Blog Posts by Jim Tolpin

Old School Framing Square Trick #1

One of the primary uses of the framing square is to create slope lines for calculating unknowns--not necessarily in all cases to high precision, but to get you…

Sine Curves the Easy Way

  To develop the curves in the various brackets--here the support for the back fence on the lid of a correspondence desk-- I followed the ancient practice of…

Mark Marks the Spot

In the last post I showed you the layout marking tools that not only marked points and lines, but made physical indications of divots or lines in the…

X Marks the Spot

To be precise, the "pointy sticks" X-1 through X-8 marks the spot. All these layout marking tools do the job, but all in a somewhat different way to…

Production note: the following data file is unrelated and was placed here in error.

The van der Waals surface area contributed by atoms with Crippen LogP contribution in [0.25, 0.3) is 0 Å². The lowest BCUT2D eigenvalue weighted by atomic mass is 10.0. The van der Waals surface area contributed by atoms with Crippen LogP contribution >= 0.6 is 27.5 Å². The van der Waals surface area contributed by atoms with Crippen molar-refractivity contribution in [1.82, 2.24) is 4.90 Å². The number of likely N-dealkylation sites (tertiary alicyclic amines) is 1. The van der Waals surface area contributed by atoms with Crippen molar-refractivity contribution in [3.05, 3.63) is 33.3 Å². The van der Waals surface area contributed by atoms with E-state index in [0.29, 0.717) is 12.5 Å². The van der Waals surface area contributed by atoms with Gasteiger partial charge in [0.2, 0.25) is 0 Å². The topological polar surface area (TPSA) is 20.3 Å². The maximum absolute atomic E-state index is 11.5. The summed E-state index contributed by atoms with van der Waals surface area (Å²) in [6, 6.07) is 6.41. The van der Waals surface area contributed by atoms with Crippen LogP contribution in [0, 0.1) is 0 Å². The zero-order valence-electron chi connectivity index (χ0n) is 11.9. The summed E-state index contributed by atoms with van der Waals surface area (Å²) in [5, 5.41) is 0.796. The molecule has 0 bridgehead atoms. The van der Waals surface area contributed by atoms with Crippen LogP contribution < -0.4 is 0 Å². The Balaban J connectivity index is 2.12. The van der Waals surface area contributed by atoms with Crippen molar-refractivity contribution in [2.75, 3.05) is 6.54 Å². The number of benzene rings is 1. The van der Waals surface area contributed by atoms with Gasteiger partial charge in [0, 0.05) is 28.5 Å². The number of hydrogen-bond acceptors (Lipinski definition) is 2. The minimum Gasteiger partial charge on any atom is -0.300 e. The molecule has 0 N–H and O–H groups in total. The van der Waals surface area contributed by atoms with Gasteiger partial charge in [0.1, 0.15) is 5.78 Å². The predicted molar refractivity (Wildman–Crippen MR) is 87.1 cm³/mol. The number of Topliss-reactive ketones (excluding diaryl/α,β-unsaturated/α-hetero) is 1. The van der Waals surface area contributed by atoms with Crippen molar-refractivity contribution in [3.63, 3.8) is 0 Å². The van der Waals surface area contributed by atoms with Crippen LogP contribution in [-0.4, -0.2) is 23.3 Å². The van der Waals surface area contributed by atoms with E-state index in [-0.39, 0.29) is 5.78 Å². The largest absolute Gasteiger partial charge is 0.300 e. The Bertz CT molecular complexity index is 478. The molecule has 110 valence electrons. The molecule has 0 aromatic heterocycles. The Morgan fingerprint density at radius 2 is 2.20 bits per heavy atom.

Scale of Chords Upgrade

After using the scale for a while, I decided to give it a few new features:  Paper-rivet lined hang-up holes and two index points for setting the dividers…

Hands-on Teaching Tool

Here's a page from a forthcoming pamphlet I'm working on about the geometric truths that underlie--and led to the development of-- all our layout tools, including (basically end…

The Sector: For Free and For Sale!

If you haven’t heard of the sector, it probably means you aren’t an artillery officer or a ship’s navigator working in the 17th century! An invention attributed to…

Hand Tool Heaven—the Movie!

Check out Andrea's new animation work for our hand tool oriented courses at the Port Townsend School of Woodworking. Hard to believe, but everything you see in the…

Not all Dimensions Have or Need Numbers

Unless I'm setting up a machine, I rarely go to numerical dimensions to set up cutlines. Instead, I either hold the stock directly to the required "magnitude" as…

Libella vs. Laser

  Been thinking about the Libella lately...the ancient leveling tool. Would it be as accurate as today's laser levels?  No, probably not. The precision of the laser would…